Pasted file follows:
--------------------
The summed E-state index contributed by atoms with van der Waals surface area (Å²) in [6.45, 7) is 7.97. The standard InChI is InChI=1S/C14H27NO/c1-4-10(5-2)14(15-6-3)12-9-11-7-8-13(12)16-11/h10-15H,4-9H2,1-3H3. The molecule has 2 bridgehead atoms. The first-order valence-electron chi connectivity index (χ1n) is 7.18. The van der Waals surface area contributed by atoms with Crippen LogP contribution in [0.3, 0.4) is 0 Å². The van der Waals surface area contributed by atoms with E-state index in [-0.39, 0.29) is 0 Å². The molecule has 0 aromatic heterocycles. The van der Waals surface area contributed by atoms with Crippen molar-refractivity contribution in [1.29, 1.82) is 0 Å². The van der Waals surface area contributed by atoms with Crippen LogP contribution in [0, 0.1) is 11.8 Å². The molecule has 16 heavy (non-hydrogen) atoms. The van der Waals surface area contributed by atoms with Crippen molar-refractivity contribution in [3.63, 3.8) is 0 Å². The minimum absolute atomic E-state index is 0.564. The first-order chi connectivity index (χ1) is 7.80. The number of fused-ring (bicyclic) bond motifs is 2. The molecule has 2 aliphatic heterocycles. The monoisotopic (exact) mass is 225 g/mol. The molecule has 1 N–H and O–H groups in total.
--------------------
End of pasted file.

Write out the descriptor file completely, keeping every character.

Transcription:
The summed E-state index contributed by atoms with van der Waals surface area (Å²) in [6.45, 7) is 7.97. The standard InChI is InChI=1S/C14H27NO/c1-4-10(5-2)14(15-6-3)12-9-11-7-8-13(12)16-11/h10-15H,4-9H2,1-3H3. The molecule has 2 bridgehead atoms. The first-order valence-electron chi connectivity index (χ1n) is 7.18. The van der Waals surface area contributed by atoms with Crippen LogP contribution in [0.3, 0.4) is 0 Å². The van der Waals surface area contributed by atoms with E-state index in [-0.39, 0.29) is 0 Å². The molecule has 0 aromatic heterocycles. The van der Waals surface area contributed by atoms with Crippen molar-refractivity contribution in [1.29, 1.82) is 0 Å². The van der Waals surface area contributed by atoms with Crippen LogP contribution in [0, 0.1) is 11.8 Å². The molecule has 16 heavy (non-hydrogen) atoms. The van der Waals surface area contributed by atoms with Crippen molar-refractivity contribution in [3.63, 3.8) is 0 Å². The minimum absolute atomic E-state index is 0.564. The first-order chi connectivity index (χ1) is 7.80. The number of fused-ring (bicyclic) bond motifs is 2. The molecule has 2 aliphatic heterocycles. The monoisotopic (exact) mass is 225 g/mol. The molecule has 1 N–H and O–H groups in total.